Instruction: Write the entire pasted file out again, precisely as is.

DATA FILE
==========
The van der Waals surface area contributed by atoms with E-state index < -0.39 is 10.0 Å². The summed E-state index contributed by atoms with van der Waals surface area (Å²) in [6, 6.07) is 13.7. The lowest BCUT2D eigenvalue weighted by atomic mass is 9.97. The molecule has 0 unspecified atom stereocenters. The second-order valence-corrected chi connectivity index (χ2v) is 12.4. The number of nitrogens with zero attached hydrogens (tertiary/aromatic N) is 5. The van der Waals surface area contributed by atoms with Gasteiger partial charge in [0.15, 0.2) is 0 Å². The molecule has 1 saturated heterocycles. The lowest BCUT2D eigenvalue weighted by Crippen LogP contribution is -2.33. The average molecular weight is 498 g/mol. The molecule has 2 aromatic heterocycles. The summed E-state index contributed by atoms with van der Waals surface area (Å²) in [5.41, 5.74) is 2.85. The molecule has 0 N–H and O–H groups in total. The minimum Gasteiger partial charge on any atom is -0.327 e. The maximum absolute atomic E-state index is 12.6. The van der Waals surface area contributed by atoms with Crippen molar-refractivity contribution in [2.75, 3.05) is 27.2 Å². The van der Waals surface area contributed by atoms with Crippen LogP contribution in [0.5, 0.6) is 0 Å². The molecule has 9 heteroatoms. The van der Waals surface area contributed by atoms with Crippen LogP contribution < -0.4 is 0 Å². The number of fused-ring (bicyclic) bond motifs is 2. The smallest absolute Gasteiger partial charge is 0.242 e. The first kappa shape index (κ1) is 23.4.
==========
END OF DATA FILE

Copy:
The van der Waals surface area contributed by atoms with E-state index < -0.39 is 10.0 Å². The summed E-state index contributed by atoms with van der Waals surface area (Å²) in [6, 6.07) is 13.7. The lowest BCUT2D eigenvalue weighted by atomic mass is 9.97. The molecule has 0 unspecified atom stereocenters. The second-order valence-corrected chi connectivity index (χ2v) is 12.4. The number of nitrogens with zero attached hydrogens (tertiary/aromatic N) is 5. The van der Waals surface area contributed by atoms with Gasteiger partial charge in [0.15, 0.2) is 0 Å². The molecule has 1 saturated heterocycles. The lowest BCUT2D eigenvalue weighted by Crippen LogP contribution is -2.33. The average molecular weight is 498 g/mol. The molecule has 2 aromatic heterocycles. The summed E-state index contributed by atoms with van der Waals surface area (Å²) in [5.41, 5.74) is 2.85. The molecule has 0 N–H and O–H groups in total. The minimum Gasteiger partial charge on any atom is -0.327 e. The maximum absolute atomic E-state index is 12.6. The van der Waals surface area contributed by atoms with Crippen molar-refractivity contribution in [2.75, 3.05) is 27.2 Å². The van der Waals surface area contributed by atoms with Crippen LogP contribution in [0.5, 0.6) is 0 Å². The molecule has 9 heteroatoms. The van der Waals surface area contributed by atoms with Crippen LogP contribution < -0.4 is 0 Å². The number of fused-ring (bicyclic) bond motifs is 2. The smallest absolute Gasteiger partial charge is 0.242 e. The first kappa shape index (κ1) is 23.4.